And so I'll continue to remind people of their obligations. I will tell you, though, part of the reluctance for people to come forward is because of the security situation. People see on their TV screens the fact that aid workers or reconstruction workers get killed, and it creates a sense of fear— precisely what the enemy wants. That's why it's important for the Iraq populace and the leadership here in America to stand firm in the face of these terrorist attacks and not be intimidated * and to move forward with a positive program that is going to make—it's going to change the country in such a positive way.

Syria/Iran/Iraqi Freedom

Q. Mr. President, last question, and it's a two-part question. How do you view the countries neighboring Iraq? And Syria was punished. Is it because their position regarding the American presence in Iraq? And what is the situation regarding Iran? And do you—afraid of Shiite state and government in Iraq? And what is the message you'd like to convey to the Iraqi people? Thank you.

The President. That is an excellent question. First, no, my decision towards Syria was really based upon a series of requests we had of the Government to reject terrorist organizations, to help fight off cross-border infiltration into your country, to join us to make the area peaceful. And our requests were rejected, and therefore, I started a process as a result of a law passed by the United States Congress.

Secondly, in terms of Iran, my concern with Iran is that they would—that they believe they can develop a nuclear weapon. I think that would be a big mistake, and I think it's very important for the world to work with the Iranians and insist they not develop a weapon.

No, I do not believe that there's going to be a Shi'a theocracy in Iraq dominated by Iran. I believe the Iraqi people are— want to have their own country, their own identity, that understand the Shi'a, Sunni, and Kurd can and must work together for the good of the whole. And I believe the Iraqi people don't want to be dominated by anybody. They want the United States to be a friend but the United States to not dominate. They certainly don't want the Iranians to dominate. Iraq is plenty capable of being a strong, independent nation, and our objective is to help them become that nation.

I want the Iraqi people to hear me on this. I'm told that some in Iraq are very worried that America will lose its will and not help this important country full of good people become a free country. The Iraqi people must understand that I will not lose my will, that we will help Iraq become free and peaceful, that we will stand with those who want a new Iraq after Saddam Hussein to develop, where mothers and dads can raise their children in a peaceful world, where business and shopkeepers can grow their businesses, where the education system works well, where people can get good health. And I believe it's possible.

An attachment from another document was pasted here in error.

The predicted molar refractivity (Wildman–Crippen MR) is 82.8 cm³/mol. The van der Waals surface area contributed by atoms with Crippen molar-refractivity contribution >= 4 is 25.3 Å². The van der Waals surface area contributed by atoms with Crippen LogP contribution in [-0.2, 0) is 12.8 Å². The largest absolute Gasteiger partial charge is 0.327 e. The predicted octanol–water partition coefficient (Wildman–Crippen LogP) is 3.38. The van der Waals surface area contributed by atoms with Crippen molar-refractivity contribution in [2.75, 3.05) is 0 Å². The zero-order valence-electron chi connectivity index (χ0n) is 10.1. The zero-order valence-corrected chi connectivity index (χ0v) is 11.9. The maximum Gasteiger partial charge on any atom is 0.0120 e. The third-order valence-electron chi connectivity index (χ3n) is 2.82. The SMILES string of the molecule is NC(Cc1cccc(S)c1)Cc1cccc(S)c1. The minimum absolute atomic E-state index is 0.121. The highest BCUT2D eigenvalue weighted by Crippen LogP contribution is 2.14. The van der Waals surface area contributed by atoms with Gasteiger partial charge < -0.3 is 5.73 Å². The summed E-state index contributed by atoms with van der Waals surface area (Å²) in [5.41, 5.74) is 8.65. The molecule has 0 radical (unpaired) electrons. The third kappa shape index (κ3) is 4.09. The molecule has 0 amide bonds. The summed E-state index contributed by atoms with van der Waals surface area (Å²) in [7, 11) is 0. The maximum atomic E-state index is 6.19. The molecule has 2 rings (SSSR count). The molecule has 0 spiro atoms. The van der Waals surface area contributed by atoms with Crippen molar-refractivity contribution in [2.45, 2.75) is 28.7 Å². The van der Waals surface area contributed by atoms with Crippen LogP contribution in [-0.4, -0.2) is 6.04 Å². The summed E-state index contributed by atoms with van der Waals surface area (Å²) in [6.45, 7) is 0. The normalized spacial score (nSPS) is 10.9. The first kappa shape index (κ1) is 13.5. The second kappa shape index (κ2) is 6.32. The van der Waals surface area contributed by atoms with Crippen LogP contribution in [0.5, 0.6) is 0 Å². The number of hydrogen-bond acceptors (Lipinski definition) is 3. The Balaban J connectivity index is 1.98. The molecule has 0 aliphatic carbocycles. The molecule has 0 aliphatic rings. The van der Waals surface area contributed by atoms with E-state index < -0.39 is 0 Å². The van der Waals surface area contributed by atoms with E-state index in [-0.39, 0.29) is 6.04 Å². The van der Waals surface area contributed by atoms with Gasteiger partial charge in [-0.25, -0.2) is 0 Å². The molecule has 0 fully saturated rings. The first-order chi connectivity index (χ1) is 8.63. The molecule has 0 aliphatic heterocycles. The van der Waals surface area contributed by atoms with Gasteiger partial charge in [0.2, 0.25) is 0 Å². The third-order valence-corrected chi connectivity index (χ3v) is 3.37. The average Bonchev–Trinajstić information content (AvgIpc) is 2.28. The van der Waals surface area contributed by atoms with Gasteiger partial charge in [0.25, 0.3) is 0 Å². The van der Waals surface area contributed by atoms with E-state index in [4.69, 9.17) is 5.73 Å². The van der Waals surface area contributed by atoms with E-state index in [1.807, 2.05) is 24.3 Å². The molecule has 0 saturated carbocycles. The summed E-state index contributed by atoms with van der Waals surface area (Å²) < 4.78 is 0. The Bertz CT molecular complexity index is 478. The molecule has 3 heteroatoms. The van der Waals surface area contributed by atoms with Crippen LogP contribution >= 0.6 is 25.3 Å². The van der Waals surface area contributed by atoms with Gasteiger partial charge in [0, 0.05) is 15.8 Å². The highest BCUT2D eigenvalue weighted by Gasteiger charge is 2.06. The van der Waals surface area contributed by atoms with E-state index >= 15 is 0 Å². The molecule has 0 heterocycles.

And I call upon the Iraqi people to reject violence, band together to insist that the country move toward a peaceful tomorrow. Iraq is changing for the better. I mean, look at the soccer team. The Iraq soccer team is going to the Olympics as a proud— to represent a proud new country. And I'm excited. I'm excited for the Olympic team. I'm excited for the Iraqi people, and I look forward someday to greeting an Iraqi leader dedicated to peace and freedom, just like I've had the opportunity to greet you, as a fellow human being, as a person who— I respect people. I respect their religion. I respect human rights. I respect human dignity. And that's the kind of society I know will grow up in Iraq.

This is historic times. They're hard times. But there are better times ahead, but it requires courage and strength and will. And I want to thank you for coming to the White House. It's been my pleasure to be with you, sir.

Q. I thank you very much, Mr. President, for this opportunity once again. And I hope that you will have many opportunities with the Iraqi press in the future.

The President. Yes, sir. Thank you. Very good.

NOTE: The interview began at 4:45 p.m. in the Library at the White House, and the transcript was released by the Office of the Press Secretary on May 20. In his remarks, the President referred to Iraqi Governing Council President Izz al-Din al-Salim, who was killed in a suicide car bomb attack on May 17 in Baghdad; L. Paul "Jerry" Bremer III, Presidential Envoy to Iraq; former President Saddam Hussein of Iraq; and Muqtada Al Sadr, Iraqi Shiite cleric whose militia engaged in an uprising in Iraq that began in early April. The interviewer referred to Grand Ayatollah Ali al-Sistani, Iraqi Shiite leader. A tape was not available for verification of the content of this interview.

* White House correction.

George W. Bush, Interview With Al Zaman Online by Gerhard Peters and John T. Woolley, The American Presidency Project